No 593 The Butterfly Cabinet by Bernie McGill


The Butterfly Cabinet was one of my books for Reading Ireland Month and I am delighted to have Bernie on the blog today answering questions about this beautiful book and her writing in general.


The Butterfly Cabinet is based on a true story set in Portstewart, Northern  Ireland and it tells the story of the death of 4 year old Charlotte in 1892 from the point of view of the child’s wealthy, aristocratic mother Harriet, who has been jailed for the child’s death and from the point of view of Maddie, a housemaid working for Harriet, who carries her own guilt about what happened that fateful day.

Harriet Ormonde is a cold, cruel mother. As a punishment for wetting herself, she locks her daughter in a wardrobe with her hands tied. Several hours later, Charlotte is dead. The story moves forward in time as Harriet’s grand-daughter Annie is visiting Maddie, one of the servants in a nursing home. Maddie is near death and decides it is time for the family to know the truth. She gives Annie a prison diary belonging to Harriet and tells her the secrets that she has been carrying all these years. Secrets that change the family beyond what anyone thought it was.

The Butterfly Cabinet is a beautiful novel charting the lives of women in Northern Ireland against a backdrop of history and changing socio-economic times. It is also a fascinating exploration of the nature of motherhood, the yearning for personal freedom and the decisions that can have consequences for any number of lives.

Life is fluid. We are the ghosts of all the people we might become, peering forward to catch a glimpse of what could be, our future selves staring back at us, at who we might have been, never were.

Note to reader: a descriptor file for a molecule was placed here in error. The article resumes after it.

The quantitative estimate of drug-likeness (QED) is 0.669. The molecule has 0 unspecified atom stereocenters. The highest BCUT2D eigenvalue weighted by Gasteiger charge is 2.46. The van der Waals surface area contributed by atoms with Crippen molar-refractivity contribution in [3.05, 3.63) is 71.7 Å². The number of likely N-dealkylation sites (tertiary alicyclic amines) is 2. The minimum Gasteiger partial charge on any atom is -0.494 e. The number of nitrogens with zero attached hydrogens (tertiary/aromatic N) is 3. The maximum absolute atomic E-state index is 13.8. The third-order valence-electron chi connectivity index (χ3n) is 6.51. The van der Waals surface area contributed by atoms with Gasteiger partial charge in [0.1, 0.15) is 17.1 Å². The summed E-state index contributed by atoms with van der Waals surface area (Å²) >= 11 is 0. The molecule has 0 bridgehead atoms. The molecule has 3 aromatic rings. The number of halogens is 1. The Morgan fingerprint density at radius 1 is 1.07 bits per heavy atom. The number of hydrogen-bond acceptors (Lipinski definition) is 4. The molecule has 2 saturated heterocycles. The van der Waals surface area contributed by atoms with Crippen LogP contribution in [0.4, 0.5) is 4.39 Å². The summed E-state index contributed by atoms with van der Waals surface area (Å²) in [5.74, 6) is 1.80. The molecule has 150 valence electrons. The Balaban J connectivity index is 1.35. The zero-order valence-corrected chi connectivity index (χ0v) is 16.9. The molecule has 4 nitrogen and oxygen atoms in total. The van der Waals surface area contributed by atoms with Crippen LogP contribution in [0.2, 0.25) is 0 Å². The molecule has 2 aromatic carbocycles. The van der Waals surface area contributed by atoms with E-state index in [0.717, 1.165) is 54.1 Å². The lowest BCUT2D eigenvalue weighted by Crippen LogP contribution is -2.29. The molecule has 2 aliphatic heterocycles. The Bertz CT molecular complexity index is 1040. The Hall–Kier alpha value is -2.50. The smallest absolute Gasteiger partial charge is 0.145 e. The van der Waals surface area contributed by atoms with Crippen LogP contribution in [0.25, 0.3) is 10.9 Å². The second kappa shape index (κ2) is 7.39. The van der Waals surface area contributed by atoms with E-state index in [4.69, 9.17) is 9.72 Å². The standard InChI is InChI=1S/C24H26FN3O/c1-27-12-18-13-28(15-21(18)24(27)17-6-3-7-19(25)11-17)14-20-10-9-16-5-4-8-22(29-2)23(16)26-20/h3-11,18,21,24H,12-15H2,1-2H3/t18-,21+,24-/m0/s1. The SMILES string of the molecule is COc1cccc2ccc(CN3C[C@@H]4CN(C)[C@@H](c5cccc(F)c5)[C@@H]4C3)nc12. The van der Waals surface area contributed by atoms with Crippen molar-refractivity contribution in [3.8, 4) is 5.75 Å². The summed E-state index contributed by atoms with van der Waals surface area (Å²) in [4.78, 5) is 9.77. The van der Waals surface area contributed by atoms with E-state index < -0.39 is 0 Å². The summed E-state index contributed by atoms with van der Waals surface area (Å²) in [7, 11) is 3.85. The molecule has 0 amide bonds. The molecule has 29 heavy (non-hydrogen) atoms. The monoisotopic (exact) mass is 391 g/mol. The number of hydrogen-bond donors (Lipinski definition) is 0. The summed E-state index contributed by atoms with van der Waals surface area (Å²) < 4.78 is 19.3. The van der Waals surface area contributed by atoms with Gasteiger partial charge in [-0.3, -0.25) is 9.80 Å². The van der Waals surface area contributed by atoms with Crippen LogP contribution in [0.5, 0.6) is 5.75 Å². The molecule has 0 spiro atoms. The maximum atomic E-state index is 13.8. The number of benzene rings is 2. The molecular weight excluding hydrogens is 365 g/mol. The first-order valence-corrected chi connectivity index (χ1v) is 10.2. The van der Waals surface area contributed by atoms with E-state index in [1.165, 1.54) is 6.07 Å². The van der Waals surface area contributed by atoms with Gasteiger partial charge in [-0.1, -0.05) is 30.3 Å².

The Butterfly Cabinet is a hauntingly beautiful book and I am delighted to welcome Bernie to 746 Books!


Bernie McGill author pic

The Butterfly Cabinet is based on a true story. How did you discover the story of the Montagu family and what was it that drew you to it?

I came across the story in a local parish magazine and was immediately intrigued by it. Cromore House, where the young Montagu child died, is only a mile or so from where I was living at the time. I didn’t know anything about the family or the circumstances of the child’s death, so I started to do some newspaper research with a view to writing a short story. The details of the mother, Annie Montagu’s, arrest and trial were very well documented in the Coleraine Chronicle of 1892. The more I read about those events, the more drawn in I became. Not much was written about Annie Montagu herself. She came across as an enigmatic figure, rather cold, somewhat severe, so of course I wanted to explore her story through fiction.

The book spans over 70 years and a lot of Northern Irish history. Do you approach the process of writing differently when historical research is involved?

For both of the novels I’ve written, I’ve done a lot of research. It’s partly to do with equipping myself to write with confidence, I think, but for me it’s an opening into the fiction as well. I tend to make reams of handwritten notes, in the margins and on the reverse of copies of primary sources. There’s something about defacing the printed page that I find very satisfactory. It must be the hidden vandal in me. To anyone trying to decipher it, it would probably look like a tangled mess. To me, it looks and feels like potential beginnings.